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tauras 03-26-2005 04:33 AM

Are you a handicapped sailor or do you know of a handicapped sailor that lives aboard? I would like to hear about how you (they) deal with the day to day activities aboard. I know of one blind sailor and one in a wheel chair that sail full time and I would like to hear from you. Those sailors that have real hanicaps and go sail anyway please write and tell all of us how you manage.

markcash 03-26-2005 07:12 AM

I don''t live aboard but I am hearing impaired. I don''t think I have to do much to accomodate my problem. For sailing classes, I sought out instructors or schools who are familiar with the problem. The people at Ocean Sailing Academy in Charleston have really helped me out a lot, even though they have no instructors who know sign language. Luckily, the newest digital hearing aids work miracles. The small class size really helped as it afforded a lot more personal instruction. As for radio''s, we just make sure they are turned way up and that my hearing aid batteries are fresh.

It has been so rewarding that I think I''d like to continue with the US Sailing curriculum and try and become a certified instructor concentrating mainly on deaf and hard-of-hearing students. I should give OSA a call about that. Another good excuse to get out on the water and this time, it will all be tax deductable (with my job, it would be).

tauras 03-26-2005 10:41 AM

Markcash: Thanks for your input. My wife has
deteriorating nerves in her back and will be unable to walk with in the next two yrs. But she wants to continue to sail and I want to collect accounts of how other handicapped
sailers handle the problems encountered in sailing.
Thanks for your input

eryka32 03-30-2005 04:31 AM

Tauras, sympathies for your situation, but congrats on the attitude! We''re both able liveaboards so have no personal experience to offer. In our area there''s an organization "Chesapeake Region Accessible Boating" that works to help those with physical challenges enjoy sailing, perhaps they''d have suggestions? Actually, I googled "accessible boating" and found a host of organizations that might be a good resource, perhaps one in your area?

Orion48 03-31-2005 08:32 AM

At our marina we have a man who uses a wheelchair that goes right to the egde of his boat and he has installed grab bars to get in and out-His chair sits on the dock until he returns- Also there is a great book that I just read and lent out (so I cant remember the title my bad!)About a man and women who were both paraplegic and they built and sailed a boat from Rhodesia(trucked it to S AFrica)to Florida where they now live- I found it at borders- They give many suggestions and support.They sailed by themselves- no help- It''s a great book about sailing-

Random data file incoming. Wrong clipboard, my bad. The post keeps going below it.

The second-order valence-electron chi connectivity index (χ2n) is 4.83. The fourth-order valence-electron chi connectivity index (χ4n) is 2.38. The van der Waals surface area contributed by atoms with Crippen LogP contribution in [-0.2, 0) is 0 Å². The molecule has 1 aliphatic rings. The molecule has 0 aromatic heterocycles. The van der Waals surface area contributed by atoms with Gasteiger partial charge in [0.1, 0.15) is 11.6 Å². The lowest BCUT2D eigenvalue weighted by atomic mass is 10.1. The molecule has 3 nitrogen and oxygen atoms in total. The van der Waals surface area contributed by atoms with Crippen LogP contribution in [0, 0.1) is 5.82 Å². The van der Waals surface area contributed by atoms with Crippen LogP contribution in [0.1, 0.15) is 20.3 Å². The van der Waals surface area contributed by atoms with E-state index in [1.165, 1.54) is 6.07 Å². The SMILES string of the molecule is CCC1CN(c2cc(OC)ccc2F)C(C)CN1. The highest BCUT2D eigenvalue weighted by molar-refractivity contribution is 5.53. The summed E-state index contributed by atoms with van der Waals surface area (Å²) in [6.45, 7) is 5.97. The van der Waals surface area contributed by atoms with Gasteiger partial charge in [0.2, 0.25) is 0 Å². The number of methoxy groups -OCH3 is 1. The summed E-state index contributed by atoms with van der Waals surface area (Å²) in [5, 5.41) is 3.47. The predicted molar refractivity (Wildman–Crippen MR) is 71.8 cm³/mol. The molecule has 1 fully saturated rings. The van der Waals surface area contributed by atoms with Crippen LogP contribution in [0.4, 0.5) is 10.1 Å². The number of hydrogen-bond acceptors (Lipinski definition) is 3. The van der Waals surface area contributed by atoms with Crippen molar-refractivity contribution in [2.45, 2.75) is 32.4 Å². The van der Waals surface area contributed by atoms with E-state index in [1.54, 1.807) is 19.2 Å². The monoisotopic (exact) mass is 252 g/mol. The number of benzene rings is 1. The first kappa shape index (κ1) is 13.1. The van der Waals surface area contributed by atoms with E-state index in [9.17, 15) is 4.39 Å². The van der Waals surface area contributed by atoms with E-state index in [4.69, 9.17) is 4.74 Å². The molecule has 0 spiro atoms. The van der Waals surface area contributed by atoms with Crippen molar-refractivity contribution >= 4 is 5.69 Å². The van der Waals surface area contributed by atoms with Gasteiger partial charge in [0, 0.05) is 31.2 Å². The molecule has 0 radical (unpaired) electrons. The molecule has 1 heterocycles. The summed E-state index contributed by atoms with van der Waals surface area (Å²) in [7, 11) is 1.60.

Also there is a boat that competes in the transpac race that is composed of sailors who have disabilities-Good Luck and keep sailing!

kokopelli9 03-31-2005 08:46 AM

In the newest issue of Cruising World magazine there is an article about a sailor who is deaf and then another article about a sailor who is a paraplegic...just thought I''d let you know in case you haven''t seen these.

tauras 04-03-2005 01:48 PM

thanks everyone for the info. It helped alot
for my wife to understand that there is quality of life to be had by all handycapped people.

Ronbye 12-21-2005 04:20 AM

Both of my parents are hearing impaired and I am not and I grew up in a hearing impaired world. Normal for me. As for my first lanquage, it is sign. My mom is now 83 years old and she loves to sail with me, whenever she can. Unfortunately Dad died 30 years ago, but if he were alive now I wouldn''t be able to get him off the boat. With the new vhf radios on the market now and cell phones with lcd displays it is only a matter of time when radio communication will be totally visible /audible. I don''t generally refer to disabilities as impairment but rather opportunities to do things different to get the same result. So keep at it, there is no reason why anybody who wants to experience sailing should let their circumstance prevent them. Good Luck.

Sailormon6 12-21-2005 05:17 AM

One of the better racing sailors I''ve known was a young man who was born with a shriveled arm. He demonstrated that sailing, and especially racing, is far more of a cerebral sport than a physical one.

Rig the boat to accommodate her needs, and keep her physically or mentally involved in the sailing of the boat to the extent of her abilities. Even if her physical participation is limited, she can be the tactician when you race, or the navigator and radio operator when you cruise, and she can always help you look for windshifts, puffs and lulls.

bubb2 12-21-2005 08:47 AM

hello tauras

Thank you so much for your post. I do not have personal experience but a friend of mine does. He is a coast guard captain and runs a dayliner in Albany Ny. in the summmers. He is in a wheel chair and an active recreatioal boater. I would be happy to give you his name and number. I know he would happy and able to anwser those questions that you have. Please contact me off line and i will give you his name and number. regards mike

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